The fact is, I don’t “NEED” to do anything to gain the favor of another. I am me and I am working quite diligently to love my authentic self now. But for many decades I didn’t live in my authentic self. So, when anyone said to me “You need to…” and finished that sentence with something I should change about myself, I’d do it. I’d become a chameleon of sorts, changing my stripes to fit in, all because I was so desperate for the approval of others, all stemming back to where it began, wanting my mother to just love me for me. But, my mother struggled to love me for me because she didn’t love herself. She tried to change that inappropriately by constantly looking outside of herself and using many “You need to’s’” in life with myself and my sister. After a childhood of listening to her countless “You need to’s”, I allowed the pattern to continue into each of my friendships and relationships. I stopped being anything close to authentic because of it. The list became endless on how many things I changed about myself, all stemming from someone saying, “You need to”. Heck, my best friend in my senior year once said to me, “Andy, you need to change your name because Andy doesn’t sound cool” so I changed it to please him, by allowing myself to be called by the name he came up with, that being “A.D.” I became ashamed of my name so much so because of it that I didn’t go by my biological name for over 15 years. Today I go by “Andrew”, because it is a part of my authentic self, something I appreciate now more than I ever used to.

I believe everyone in this world has a truly authentic self, with authentic likes and interests, that make them who they are. Changing any of them because of someone saying “You need to…” is not only people-pleasing, it’s codependent. When my partner spoke those words a few weeks ago, what followed after it was him suggesting that I’d have more friends in life by knowing my audience and not sharing as openly about my life or being as deep as I am with others.

But you know what? That’s me. I’m a deep question kind of guy who loves to share openly about my life. But, I stopped being that in my early childhood because I so desperately wanted the love and approval of my mother that I thought I’d get it by obeying all her “You need to’s.” So, I spent my life trying to be everything I wasn’t and that always seem to come at my own expense, sacrificing my authentic self in the process. And you know what happens when you sacrifice your authentic self in the process? You get depressed, you develop anxiety, and you start living in a codependent relationship where your authentic self isn’t appreciated, where your flaws and shortcomings are pointed out more than the love another has of your authentic self. And unfortunately, one will remain in that type of relationship for as long as they continue listening to those “You need to’s.”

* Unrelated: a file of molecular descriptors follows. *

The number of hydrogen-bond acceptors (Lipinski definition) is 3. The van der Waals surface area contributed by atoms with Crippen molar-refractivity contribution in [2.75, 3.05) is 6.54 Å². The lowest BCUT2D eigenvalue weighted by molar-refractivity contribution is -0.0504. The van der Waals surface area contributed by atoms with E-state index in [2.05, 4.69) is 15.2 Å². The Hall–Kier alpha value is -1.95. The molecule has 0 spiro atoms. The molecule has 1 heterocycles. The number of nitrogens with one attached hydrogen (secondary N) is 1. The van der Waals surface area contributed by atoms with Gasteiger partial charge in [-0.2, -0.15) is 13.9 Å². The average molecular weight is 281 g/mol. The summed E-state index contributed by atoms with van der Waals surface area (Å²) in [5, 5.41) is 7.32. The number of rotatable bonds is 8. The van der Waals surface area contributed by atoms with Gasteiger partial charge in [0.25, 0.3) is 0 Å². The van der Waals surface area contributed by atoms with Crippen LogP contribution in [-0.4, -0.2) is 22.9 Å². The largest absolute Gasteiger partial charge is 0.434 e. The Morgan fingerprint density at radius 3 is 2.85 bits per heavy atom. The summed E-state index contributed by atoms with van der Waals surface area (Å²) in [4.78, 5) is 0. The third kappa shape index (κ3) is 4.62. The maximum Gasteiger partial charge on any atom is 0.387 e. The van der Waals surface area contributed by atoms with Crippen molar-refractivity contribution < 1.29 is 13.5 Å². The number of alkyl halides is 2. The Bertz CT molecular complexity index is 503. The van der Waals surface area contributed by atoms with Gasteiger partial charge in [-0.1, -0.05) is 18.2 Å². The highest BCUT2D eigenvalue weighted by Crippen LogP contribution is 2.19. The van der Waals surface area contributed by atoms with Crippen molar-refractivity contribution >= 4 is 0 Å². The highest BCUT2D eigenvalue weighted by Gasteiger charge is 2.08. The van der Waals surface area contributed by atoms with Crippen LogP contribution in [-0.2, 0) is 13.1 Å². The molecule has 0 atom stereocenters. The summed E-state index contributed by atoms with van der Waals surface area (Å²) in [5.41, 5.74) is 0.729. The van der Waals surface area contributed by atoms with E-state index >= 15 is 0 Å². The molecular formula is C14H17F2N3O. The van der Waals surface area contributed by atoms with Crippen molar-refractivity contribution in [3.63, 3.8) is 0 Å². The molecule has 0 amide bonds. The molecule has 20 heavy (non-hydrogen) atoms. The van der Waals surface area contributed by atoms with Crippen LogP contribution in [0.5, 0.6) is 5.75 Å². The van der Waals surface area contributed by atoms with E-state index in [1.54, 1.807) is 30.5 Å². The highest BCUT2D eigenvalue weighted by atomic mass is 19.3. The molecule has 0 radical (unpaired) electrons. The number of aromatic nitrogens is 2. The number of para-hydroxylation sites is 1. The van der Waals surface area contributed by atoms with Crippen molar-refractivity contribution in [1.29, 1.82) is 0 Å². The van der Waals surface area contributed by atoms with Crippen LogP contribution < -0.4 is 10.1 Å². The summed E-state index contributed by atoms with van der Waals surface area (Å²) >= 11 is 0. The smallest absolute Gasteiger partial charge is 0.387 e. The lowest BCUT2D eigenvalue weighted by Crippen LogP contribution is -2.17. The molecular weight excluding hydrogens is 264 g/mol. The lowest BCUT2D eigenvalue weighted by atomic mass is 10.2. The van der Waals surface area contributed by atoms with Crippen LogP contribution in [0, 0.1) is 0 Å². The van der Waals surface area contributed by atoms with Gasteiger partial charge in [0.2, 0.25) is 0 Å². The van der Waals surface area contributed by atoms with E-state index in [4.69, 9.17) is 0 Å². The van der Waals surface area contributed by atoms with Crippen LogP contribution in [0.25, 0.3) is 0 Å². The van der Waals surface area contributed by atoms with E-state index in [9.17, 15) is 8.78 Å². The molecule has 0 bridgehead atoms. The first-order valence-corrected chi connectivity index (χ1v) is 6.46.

I have very few friends in my life today not by choice, but because I refuse to listen to those “You need to’s” anymore, as I don’t want to compromise my authentic self. Sadly though, it seems that living in my authentic self makes many people I meet uncomfortable. Some say I can be intimidating by how personal I am about my own life and how direct I am with others. Could I be less personal? Could I be less deep? Could I be less of who I am now? Sure, but I don’t want to be “less” anymore, because what I really want to be is “more” of me. The true me. The me that I was as a little boy who just wanted to explore life on his own terms. The authentic me.

Today, I don’t need to be what anyone wants me to be. I choose to be what I want to be and will only give that authority over to my Higher Self, to God, to figure out what that is. I don’t believe a person will ever be truly happy so long as they keep listening and obeying statements from others that start with “You need to…” Because in all reality, the only thing any of us ever need to do is to stop listening to those who think they know better for us what we need to do in life when only God and the Spirit within us ultimately knows what that is…

Peace, love, light, and joy,
Andrew Arthur Dawson

I Truly Love My Sister In Every Way But One, Her Codependency…

My sister doesn’t like me writing about her, but she also doesn’t like talking about the one thing I often need to talk about, something that keeps on affecting my life quite painfully, so I’m choosing to talk about it here today, because I need to, because my heart is hurting a lot and I don’t have a voice for it anywhere else.

I absolutely, 100%, love my sister with all my heart, mind, and soul and I know deep within her the same is true as well. Yet, there is one thing I don’t like about her presently and that is a behavior our mother instilled in us long ago that I have done a lot of work to break free from, but she hasn’t yet and that is codependency.

For a long period of my life, my codependency led me into one unhealthy relationship after another with people I allowed to control my life, frequently at my own expense. How many times I allowed that to negatively affect my relationship with my sister and her family is countless. Thankfully, I finally woke up to this about ten years ago and realized how much I had become just like my mother. I have worked hard though to change this by not allowing anyone in my life anymore who is toxic like my mother, who uses fear and control tactics to make others do what they want, and I do my best now not to be that way with others either. Sadly, my sister still allows my long-deceased mother to control her on a regular basis, especially where I am involved, because of how her husband feels about me.